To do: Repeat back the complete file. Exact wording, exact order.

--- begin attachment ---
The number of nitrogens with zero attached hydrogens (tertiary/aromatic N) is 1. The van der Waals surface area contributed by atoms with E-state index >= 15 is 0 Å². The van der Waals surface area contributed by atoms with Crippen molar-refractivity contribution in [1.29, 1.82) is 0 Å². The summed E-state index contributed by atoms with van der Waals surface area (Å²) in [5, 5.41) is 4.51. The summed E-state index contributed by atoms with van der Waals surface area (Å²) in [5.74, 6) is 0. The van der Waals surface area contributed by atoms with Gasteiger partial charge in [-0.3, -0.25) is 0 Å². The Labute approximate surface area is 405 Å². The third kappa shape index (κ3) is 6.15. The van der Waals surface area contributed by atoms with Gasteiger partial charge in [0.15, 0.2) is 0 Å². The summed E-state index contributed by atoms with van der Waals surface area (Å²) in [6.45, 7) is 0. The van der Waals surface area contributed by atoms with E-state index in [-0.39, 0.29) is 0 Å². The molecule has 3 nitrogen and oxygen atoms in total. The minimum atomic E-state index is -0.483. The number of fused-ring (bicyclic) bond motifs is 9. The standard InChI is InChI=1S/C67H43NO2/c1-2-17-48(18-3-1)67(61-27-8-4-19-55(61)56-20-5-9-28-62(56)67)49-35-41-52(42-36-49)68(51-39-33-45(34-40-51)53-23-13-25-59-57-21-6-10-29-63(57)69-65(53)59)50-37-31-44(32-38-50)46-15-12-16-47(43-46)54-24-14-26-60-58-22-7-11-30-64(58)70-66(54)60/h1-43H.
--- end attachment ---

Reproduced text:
The number of nitrogens with zero attached hydrogens (tertiary/aromatic N) is 1. The van der Waals surface area contributed by atoms with E-state index >= 15 is 0 Å². The van der Waals surface area contributed by atoms with Crippen molar-refractivity contribution in [1.29, 1.82) is 0 Å². The summed E-state index contributed by atoms with van der Waals surface area (Å²) in [5, 5.41) is 4.51. The summed E-state index contributed by atoms with van der Waals surface area (Å²) in [5.74, 6) is 0. The van der Waals surface area contributed by atoms with Gasteiger partial charge in [-0.3, -0.25) is 0 Å². The Labute approximate surface area is 405 Å². The third kappa shape index (κ3) is 6.15. The van der Waals surface area contributed by atoms with Gasteiger partial charge in [0.15, 0.2) is 0 Å². The summed E-state index contributed by atoms with van der Waals surface area (Å²) in [6.45, 7) is 0. The van der Waals surface area contributed by atoms with E-state index in [-0.39, 0.29) is 0 Å². The molecule has 3 nitrogen and oxygen atoms in total. The minimum atomic E-state index is -0.483. The number of fused-ring (bicyclic) bond motifs is 9. The standard InChI is InChI=1S/C67H43NO2/c1-2-17-48(18-3-1)67(61-27-8-4-19-55(61)56-20-5-9-28-62(56)67)49-35-41-52(42-36-49)68(51-39-33-45(34-40-51)53-23-13-25-59-57-21-6-10-29-63(57)69-65(53)59)50-37-31-44(32-38-50)46-15-12-16-47(43-46)54-24-14-26-60-58-22-7-11-30-64(58)70-66(54)60/h1-43H.